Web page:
Some things that you can consider once your area gets the “green light” to return to work, sporting events, concerts, restaurants and other social situations is to start with baby steps and then build from there. I would not suggest your first outing, for example, be with a large group where many of the people there would be strangers. What does make sense, though, is to start by getting out of the house every day for a walk. I personally take my hikes early in the morning when there are not a lot of people around, so there is very little risk of forced small talk (the weather is also better in the morning).
Once you’re comfortable with being out-and-about, set some challenges for yourself. For example, if you have had all your groceries delivered for a year, make a trip to the supermarket. You can go at an off hour and do whatever makes you feel more comfortable being inside the store. In addition to giving you an opportunity to get used to the social aspects of shopping, you will also get some exercise walking up and down the aisles (bonus points if you can walk to your supermarket).
Once your area moves into less restrictive guidelines, you may find yourself inundated with invitations from friends to come over for dinner, go see a movie or head to a ball game. If you start to feel overwhelmed with making social commitments, it’s okay to limit yourself to as many as you feel comfortable doing. Another trick that works for some people is to give yourself permission to leave a social situation if you start to feel too uncomfortable. You can stay longer the next time!
If you do find yourself feeling anxious – either anticipating doing something or while you are doing it – there are a few things you can do to help relax. One of the easiest things to do is to just take some deep breaths while you think about your “happy place.” For many people, taking this little mental break can work wonders. You can also break the anxiety runaway train by practicing mindfulness, which will help keep you focused on what is happening right now rather than on what could happen in the future. Remember that most of what we get anxious about never happens.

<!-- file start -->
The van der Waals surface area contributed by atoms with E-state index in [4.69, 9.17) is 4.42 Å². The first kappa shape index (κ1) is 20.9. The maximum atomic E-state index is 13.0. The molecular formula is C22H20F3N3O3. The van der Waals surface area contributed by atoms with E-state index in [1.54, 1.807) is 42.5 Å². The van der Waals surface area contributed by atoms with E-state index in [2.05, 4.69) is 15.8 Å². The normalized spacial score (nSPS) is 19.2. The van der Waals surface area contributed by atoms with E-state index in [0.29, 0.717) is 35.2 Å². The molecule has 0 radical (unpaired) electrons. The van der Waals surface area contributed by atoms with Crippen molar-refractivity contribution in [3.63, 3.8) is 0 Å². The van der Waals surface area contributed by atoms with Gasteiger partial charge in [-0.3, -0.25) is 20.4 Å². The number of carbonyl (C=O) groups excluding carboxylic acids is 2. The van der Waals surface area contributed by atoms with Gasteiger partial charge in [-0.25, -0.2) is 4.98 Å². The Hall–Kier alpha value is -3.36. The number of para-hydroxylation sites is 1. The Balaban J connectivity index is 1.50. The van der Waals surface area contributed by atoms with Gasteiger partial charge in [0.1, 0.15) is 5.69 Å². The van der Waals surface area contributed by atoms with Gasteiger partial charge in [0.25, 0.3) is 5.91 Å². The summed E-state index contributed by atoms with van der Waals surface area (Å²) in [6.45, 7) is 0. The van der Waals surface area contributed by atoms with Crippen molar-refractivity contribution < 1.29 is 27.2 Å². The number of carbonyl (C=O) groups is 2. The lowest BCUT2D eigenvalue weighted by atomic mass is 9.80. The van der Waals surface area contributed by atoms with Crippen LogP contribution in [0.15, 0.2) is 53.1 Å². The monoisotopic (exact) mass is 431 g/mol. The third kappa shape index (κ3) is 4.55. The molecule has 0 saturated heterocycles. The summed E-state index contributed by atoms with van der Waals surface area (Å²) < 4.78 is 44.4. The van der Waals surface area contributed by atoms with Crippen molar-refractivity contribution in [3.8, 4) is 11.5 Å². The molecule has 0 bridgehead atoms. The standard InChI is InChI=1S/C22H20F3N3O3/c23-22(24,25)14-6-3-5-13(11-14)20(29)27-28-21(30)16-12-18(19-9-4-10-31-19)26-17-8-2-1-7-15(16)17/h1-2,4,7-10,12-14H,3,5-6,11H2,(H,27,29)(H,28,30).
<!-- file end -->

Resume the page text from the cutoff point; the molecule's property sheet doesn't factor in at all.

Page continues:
The Role of Nutrition in Managing Social Anxiety
How well we react or respond to stressful and anxious situations depends not only on what we do but also on our diet. As with everything else about our lives, what and how we eat can play an important role in reducing social anxiety. Here are some suggestions:
- Try to eat smaller meals throughout the day rather than two or three larger ones. I personally eat between five and six times a day. Eating this way helps avoid periods of lower blood glucose, which can make you edgy, anxious and irritable.
- Avoid processed foods as much as you can and instead focus on whole grains, fruits and vegetables since these types of complex carbohydrates may help you feel calmer by reducing highs and lows in your serotonin levels. Also avoid refined and added sugars.
- Eliminate or limit caffeine from your diet. While caffeine can provide a quick pick-me-up, it also can make you more tense and increase your anxiety levels. Try some decaffeinated green tea, for instance, which has the added benefit of providing a variety of health benefits.
- Watch your alcohol intake. While it may be tempting to have a drink to ease social anxiety, in the long run it will boomerang against you since it can make any depression you may have worse (depression and anxiety often go together). It also is full of lots of empty calories.
- Get enough magnesium. Studies with mice have shown that diets low in magnesium increased anxiety-related behaviors. There are a variety of delicious and healthy foods that are rich in magnesium. Leafy green vegetables (like spinach,) legumes, nuts, seeds and whole grains contain magnesium.
- Get enough zinc. Having adequate zinc has been linked to lowered anxiety.
- Get your probiotics. A study found a link between a diet rich in probiotic foods and lower social anxiety.
- Don’t forget B vitamins. There are a variety of delicious, healthy foods like whole grains, legumes and green leafy vegetables that contain B vitamins (such as folate). Eat an array of these foods to calm your nerves.
You also may want to work with a qualified health care professional to determine whether you are deficient in any critical nutrients. For example, a magnesium deficiency may contribute to anxiety.
Enjoy Your Healthy Life!
Disclaimer: This article is not intended to provide medical advice. Please consult with your doctor or another competent healthcare practitioner to get specific medical advice for your situation.